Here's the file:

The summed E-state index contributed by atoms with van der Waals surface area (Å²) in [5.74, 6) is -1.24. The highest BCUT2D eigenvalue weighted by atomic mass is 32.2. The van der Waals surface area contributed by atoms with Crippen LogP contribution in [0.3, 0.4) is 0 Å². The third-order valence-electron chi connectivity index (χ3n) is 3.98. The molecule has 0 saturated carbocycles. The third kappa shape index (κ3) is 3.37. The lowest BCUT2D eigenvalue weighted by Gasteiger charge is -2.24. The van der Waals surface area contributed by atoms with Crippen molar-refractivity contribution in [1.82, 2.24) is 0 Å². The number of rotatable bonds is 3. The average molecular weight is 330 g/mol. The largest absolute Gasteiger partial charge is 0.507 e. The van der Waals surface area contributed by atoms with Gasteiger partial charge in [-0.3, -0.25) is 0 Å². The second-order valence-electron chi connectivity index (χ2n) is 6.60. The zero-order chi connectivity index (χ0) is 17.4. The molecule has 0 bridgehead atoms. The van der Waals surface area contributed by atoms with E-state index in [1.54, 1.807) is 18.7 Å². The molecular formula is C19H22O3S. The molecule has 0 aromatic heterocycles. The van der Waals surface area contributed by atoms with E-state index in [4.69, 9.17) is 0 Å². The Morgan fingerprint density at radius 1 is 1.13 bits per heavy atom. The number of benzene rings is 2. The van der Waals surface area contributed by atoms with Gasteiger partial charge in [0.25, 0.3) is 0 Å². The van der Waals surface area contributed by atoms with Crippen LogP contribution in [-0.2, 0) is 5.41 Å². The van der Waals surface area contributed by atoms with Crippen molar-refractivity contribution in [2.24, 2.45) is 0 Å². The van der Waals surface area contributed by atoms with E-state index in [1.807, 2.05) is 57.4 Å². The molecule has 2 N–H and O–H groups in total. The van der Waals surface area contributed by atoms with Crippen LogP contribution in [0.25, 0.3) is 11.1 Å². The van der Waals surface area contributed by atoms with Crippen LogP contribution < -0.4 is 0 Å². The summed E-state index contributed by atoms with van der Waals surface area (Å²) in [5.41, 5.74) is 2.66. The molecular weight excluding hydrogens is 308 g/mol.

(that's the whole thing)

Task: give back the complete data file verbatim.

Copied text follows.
The summed E-state index contributed by atoms with van der Waals surface area (Å²) in [5.74, 6) is -1.24. The highest BCUT2D eigenvalue weighted by atomic mass is 32.2. The van der Waals surface area contributed by atoms with Crippen LogP contribution in [0.3, 0.4) is 0 Å². The third-order valence-electron chi connectivity index (χ3n) is 3.98. The molecule has 0 saturated carbocycles. The third kappa shape index (κ3) is 3.37. The lowest BCUT2D eigenvalue weighted by Gasteiger charge is -2.24. The van der Waals surface area contributed by atoms with Crippen molar-refractivity contribution in [1.82, 2.24) is 0 Å². The number of rotatable bonds is 3. The average molecular weight is 330 g/mol. The largest absolute Gasteiger partial charge is 0.507 e. The van der Waals surface area contributed by atoms with Gasteiger partial charge in [-0.3, -0.25) is 0 Å². The second-order valence-electron chi connectivity index (χ2n) is 6.60. The zero-order chi connectivity index (χ0) is 17.4. The molecule has 0 bridgehead atoms. The van der Waals surface area contributed by atoms with E-state index in [1.54, 1.807) is 18.7 Å². The molecular formula is C19H22O3S. The molecule has 0 aromatic heterocycles. The van der Waals surface area contributed by atoms with E-state index in [4.69, 9.17) is 0 Å². The Morgan fingerprint density at radius 1 is 1.13 bits per heavy atom. The number of benzene rings is 2. The van der Waals surface area contributed by atoms with Gasteiger partial charge in [0.25, 0.3) is 0 Å². The van der Waals surface area contributed by atoms with Crippen LogP contribution in [-0.2, 0) is 5.41 Å². The van der Waals surface area contributed by atoms with Crippen molar-refractivity contribution in [2.24, 2.45) is 0 Å². The van der Waals surface area contributed by atoms with E-state index in [1.807, 2.05) is 57.4 Å². The molecule has 2 N–H and O–H groups in total. The van der Waals surface area contributed by atoms with Crippen LogP contribution in [0.25, 0.3) is 11.1 Å². The van der Waals surface area contributed by atoms with Crippen LogP contribution < -0.4 is 0 Å². The summed E-state index contributed by atoms with van der Waals surface area (Å²) in [5.41, 5.74) is 2.66. The molecular weight excluding hydrogens is 308 g/mol.